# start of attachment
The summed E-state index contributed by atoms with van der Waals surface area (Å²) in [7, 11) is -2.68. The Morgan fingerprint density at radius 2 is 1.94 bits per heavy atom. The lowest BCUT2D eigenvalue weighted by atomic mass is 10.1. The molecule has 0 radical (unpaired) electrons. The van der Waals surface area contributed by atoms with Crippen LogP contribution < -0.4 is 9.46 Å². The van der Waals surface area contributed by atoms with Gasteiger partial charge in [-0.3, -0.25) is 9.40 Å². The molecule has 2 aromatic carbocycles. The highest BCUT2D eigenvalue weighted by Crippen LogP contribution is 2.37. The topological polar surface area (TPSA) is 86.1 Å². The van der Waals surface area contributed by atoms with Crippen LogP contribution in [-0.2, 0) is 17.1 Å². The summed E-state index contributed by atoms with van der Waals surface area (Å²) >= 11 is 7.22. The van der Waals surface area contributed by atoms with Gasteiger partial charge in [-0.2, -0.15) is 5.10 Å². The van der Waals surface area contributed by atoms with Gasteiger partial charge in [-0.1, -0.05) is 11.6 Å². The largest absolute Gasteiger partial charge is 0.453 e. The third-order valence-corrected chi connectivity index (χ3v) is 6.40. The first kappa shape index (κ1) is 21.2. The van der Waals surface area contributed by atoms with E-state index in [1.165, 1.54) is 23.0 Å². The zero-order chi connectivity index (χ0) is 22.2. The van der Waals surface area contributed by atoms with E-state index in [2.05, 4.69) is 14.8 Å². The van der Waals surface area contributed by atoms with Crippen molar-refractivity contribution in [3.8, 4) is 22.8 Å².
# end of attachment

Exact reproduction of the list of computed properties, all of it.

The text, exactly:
The summed E-state index contributed by atoms with van der Waals surface area (Å²) in [7, 11) is -2.68. The Morgan fingerprint density at radius 2 is 1.94 bits per heavy atom. The lowest BCUT2D eigenvalue weighted by atomic mass is 10.1. The molecule has 0 radical (unpaired) electrons. The van der Waals surface area contributed by atoms with Crippen LogP contribution < -0.4 is 9.46 Å². The van der Waals surface area contributed by atoms with Gasteiger partial charge in [-0.3, -0.25) is 9.40 Å². The molecule has 2 aromatic carbocycles. The highest BCUT2D eigenvalue weighted by Crippen LogP contribution is 2.37. The topological polar surface area (TPSA) is 86.1 Å². The van der Waals surface area contributed by atoms with Crippen LogP contribution in [-0.2, 0) is 17.1 Å². The summed E-state index contributed by atoms with van der Waals surface area (Å²) >= 11 is 7.22. The van der Waals surface area contributed by atoms with Gasteiger partial charge in [-0.2, -0.15) is 5.10 Å². The van der Waals surface area contributed by atoms with Gasteiger partial charge in [-0.1, -0.05) is 11.6 Å². The largest absolute Gasteiger partial charge is 0.453 e. The third-order valence-corrected chi connectivity index (χ3v) is 6.40. The first kappa shape index (κ1) is 21.2. The van der Waals surface area contributed by atoms with E-state index in [1.165, 1.54) is 23.0 Å². The zero-order chi connectivity index (χ0) is 22.2. The van der Waals surface area contributed by atoms with E-state index in [2.05, 4.69) is 14.8 Å². The van der Waals surface area contributed by atoms with Crippen molar-refractivity contribution in [3.8, 4) is 22.8 Å².